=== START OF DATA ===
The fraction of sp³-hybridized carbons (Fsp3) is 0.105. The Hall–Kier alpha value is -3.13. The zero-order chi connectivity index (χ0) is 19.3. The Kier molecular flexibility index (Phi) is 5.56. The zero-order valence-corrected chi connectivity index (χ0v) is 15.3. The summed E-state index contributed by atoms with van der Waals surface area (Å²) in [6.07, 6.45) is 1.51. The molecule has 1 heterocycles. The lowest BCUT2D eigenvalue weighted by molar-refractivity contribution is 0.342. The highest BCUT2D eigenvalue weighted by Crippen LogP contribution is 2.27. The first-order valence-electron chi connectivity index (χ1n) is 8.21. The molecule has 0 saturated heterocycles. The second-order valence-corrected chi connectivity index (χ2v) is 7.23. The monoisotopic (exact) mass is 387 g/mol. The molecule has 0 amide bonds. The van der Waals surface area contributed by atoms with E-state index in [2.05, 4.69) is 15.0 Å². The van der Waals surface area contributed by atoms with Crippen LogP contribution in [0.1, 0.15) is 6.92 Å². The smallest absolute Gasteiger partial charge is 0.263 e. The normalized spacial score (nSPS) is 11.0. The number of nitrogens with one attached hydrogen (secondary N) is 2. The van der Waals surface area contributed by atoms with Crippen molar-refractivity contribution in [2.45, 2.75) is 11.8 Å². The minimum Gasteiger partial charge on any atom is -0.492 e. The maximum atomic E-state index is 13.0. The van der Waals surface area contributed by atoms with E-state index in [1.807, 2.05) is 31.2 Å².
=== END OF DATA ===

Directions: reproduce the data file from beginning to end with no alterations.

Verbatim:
The fraction of sp³-hybridized carbons (Fsp3) is 0.105. The Hall–Kier alpha value is -3.13. The zero-order chi connectivity index (χ0) is 19.3. The Kier molecular flexibility index (Phi) is 5.56. The zero-order valence-corrected chi connectivity index (χ0v) is 15.3. The summed E-state index contributed by atoms with van der Waals surface area (Å²) in [6.07, 6.45) is 1.51. The molecule has 1 heterocycles. The lowest BCUT2D eigenvalue weighted by molar-refractivity contribution is 0.342. The highest BCUT2D eigenvalue weighted by Crippen LogP contribution is 2.27. The first-order valence-electron chi connectivity index (χ1n) is 8.21. The molecule has 0 saturated heterocycles. The second-order valence-corrected chi connectivity index (χ2v) is 7.23. The monoisotopic (exact) mass is 387 g/mol. The molecule has 0 amide bonds. The van der Waals surface area contributed by atoms with E-state index in [2.05, 4.69) is 15.0 Å². The van der Waals surface area contributed by atoms with Crippen LogP contribution in [0.1, 0.15) is 6.92 Å². The smallest absolute Gasteiger partial charge is 0.263 e. The normalized spacial score (nSPS) is 11.0. The number of nitrogens with one attached hydrogen (secondary N) is 2. The van der Waals surface area contributed by atoms with Crippen molar-refractivity contribution in [2.45, 2.75) is 11.8 Å². The minimum Gasteiger partial charge on any atom is -0.492 e. The maximum atomic E-state index is 13.0. The van der Waals surface area contributed by atoms with E-state index in [1.807, 2.05) is 31.2 Å².